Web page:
Up Against the Wall

During the past several days, I have been wandering through my archives; reading again the records of how things used to be. Long years ago, I thought it exciting to travel around the Web in search of Catholic apologists to engage in theological knock- down/drag out ‘discussions.’

For Catholics looking for battle two popular places to visit back then were the Jesus Is Lord and a much earlier incarnation of the Proclaiming The Gospel message boards. Following an impassioned exchange between a couple of well-prepared Defenders of the Romish cult and a few of us standing firm on Scripture, all involved laid down our guns and agreed to take a break. At this point, a Catholic onlooker decided not to let things cool off. He chose to take issue with some of the language used to describe the Roman Catholic Church. What follows is this guy’s challenge and my response:

Do you think it healthy to refer to a whole group of people as apostate, whore, demon possessed and so on, does such rhetoric get in the way of true dialog?

Your questions appear to be only marginally related to the issue that prompted the previous exchange. Furthermore, your wording suggests that you make no distinction between the hierarchical octopus that is the Roman Catholic Church and the body of people trapped in its tentacles. Time and again, Roman Catholic apologists have told me that the RCC organization is above its individual members. By this argument, they exempt the RCC organization from culpability for the actions of its leadership.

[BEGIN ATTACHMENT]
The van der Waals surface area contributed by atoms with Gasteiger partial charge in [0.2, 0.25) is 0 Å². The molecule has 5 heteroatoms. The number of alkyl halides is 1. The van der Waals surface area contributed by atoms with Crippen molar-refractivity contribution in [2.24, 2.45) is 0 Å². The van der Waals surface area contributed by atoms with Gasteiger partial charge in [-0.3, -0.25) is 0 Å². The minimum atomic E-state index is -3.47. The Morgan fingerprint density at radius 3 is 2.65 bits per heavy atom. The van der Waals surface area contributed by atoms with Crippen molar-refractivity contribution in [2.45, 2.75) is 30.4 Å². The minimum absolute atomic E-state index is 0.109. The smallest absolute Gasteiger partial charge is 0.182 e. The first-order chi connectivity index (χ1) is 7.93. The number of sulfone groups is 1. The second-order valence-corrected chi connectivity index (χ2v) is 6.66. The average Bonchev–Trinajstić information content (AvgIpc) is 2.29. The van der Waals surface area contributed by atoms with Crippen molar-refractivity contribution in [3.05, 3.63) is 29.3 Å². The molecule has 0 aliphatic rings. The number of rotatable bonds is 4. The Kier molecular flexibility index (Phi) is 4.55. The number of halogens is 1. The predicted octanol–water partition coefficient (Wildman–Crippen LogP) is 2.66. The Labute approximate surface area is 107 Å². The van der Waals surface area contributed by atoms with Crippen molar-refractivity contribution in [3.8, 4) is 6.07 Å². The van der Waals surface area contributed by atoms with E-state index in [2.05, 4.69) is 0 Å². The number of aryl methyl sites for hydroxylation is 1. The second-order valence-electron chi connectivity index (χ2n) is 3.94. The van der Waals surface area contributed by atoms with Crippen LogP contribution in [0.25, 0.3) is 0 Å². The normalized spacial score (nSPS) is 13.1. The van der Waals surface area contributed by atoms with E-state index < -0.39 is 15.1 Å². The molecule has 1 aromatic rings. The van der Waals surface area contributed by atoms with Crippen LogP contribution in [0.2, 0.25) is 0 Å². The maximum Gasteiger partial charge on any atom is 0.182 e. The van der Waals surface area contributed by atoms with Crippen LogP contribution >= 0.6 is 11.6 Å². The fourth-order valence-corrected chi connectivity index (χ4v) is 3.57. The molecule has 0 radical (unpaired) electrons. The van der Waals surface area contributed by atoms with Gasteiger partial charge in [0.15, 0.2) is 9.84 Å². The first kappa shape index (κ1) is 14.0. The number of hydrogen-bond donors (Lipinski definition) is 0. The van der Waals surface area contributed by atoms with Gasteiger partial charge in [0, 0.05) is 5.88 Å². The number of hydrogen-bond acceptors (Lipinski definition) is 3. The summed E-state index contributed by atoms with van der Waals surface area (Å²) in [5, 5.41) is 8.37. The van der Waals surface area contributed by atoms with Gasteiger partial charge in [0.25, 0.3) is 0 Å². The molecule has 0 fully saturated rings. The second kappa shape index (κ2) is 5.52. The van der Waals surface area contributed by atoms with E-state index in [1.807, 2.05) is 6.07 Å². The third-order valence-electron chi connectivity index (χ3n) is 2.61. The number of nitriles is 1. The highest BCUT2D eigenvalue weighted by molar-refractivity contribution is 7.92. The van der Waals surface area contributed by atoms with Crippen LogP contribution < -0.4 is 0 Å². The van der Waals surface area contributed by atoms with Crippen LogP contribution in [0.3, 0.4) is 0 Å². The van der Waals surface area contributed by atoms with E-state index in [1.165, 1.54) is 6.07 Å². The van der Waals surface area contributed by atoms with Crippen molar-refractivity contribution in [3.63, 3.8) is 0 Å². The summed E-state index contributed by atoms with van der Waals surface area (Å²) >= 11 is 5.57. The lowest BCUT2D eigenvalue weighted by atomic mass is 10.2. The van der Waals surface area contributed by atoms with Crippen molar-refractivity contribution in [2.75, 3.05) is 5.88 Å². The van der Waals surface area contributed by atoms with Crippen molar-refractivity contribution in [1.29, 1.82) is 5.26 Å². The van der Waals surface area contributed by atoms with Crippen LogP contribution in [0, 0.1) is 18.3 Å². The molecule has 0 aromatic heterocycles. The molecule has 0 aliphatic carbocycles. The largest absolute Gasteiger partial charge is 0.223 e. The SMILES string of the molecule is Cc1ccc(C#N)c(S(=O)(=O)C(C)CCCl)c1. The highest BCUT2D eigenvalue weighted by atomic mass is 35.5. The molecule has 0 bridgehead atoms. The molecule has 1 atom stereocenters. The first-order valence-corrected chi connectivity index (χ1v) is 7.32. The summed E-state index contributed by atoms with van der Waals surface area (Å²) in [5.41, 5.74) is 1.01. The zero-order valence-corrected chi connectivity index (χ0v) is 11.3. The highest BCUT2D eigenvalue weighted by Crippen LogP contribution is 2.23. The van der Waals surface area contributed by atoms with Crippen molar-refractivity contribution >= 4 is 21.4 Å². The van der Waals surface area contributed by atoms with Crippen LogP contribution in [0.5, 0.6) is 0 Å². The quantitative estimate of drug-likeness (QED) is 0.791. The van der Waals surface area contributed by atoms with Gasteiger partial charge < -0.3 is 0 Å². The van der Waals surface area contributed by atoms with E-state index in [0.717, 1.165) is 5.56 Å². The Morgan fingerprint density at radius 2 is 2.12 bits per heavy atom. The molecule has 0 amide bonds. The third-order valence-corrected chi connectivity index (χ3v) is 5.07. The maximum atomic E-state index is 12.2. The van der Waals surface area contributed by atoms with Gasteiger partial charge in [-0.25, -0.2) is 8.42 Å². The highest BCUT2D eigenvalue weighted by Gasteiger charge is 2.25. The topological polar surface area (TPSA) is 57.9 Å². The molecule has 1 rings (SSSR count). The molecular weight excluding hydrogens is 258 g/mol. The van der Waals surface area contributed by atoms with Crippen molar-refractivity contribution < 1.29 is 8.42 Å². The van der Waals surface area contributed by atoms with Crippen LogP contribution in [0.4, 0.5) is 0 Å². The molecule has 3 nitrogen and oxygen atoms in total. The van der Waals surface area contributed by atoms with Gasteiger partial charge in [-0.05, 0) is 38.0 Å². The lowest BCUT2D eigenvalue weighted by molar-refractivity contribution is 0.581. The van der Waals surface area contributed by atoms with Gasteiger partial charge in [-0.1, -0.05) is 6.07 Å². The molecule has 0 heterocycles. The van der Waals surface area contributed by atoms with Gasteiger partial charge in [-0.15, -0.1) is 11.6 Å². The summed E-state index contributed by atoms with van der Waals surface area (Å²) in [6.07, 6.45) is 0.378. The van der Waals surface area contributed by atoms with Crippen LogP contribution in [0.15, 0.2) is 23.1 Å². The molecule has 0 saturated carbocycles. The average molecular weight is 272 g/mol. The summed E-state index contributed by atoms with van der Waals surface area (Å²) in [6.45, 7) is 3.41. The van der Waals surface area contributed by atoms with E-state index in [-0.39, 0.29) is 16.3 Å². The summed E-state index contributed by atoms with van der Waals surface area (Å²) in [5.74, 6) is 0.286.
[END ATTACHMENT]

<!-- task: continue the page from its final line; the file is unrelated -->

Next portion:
Actually, I agree with this premise. In my understanding, the corporate entity calling itself the Roman Catholic Church indeed does exist apart from its membership. In common with other such corporate bodies, it is a legal entity; a non-person person, if you like. And because of this status as a legal entity, it is subject to the same scrutiny and 'personal' assessments as is any other individual.

Think about it. When you encounter a stranger for the first time, do you not automatically evaluate that person in terms of his affect on you? I believe we all do that to some extent. We unconsciously make certain observations. Is this person a threat to me? Does he sound friendly? Where does he come from? We use the information these and other instant analyses provide to determine how to react to the stranger. Later, as we grow in experience of him, that original assessment may be modified or confirmed.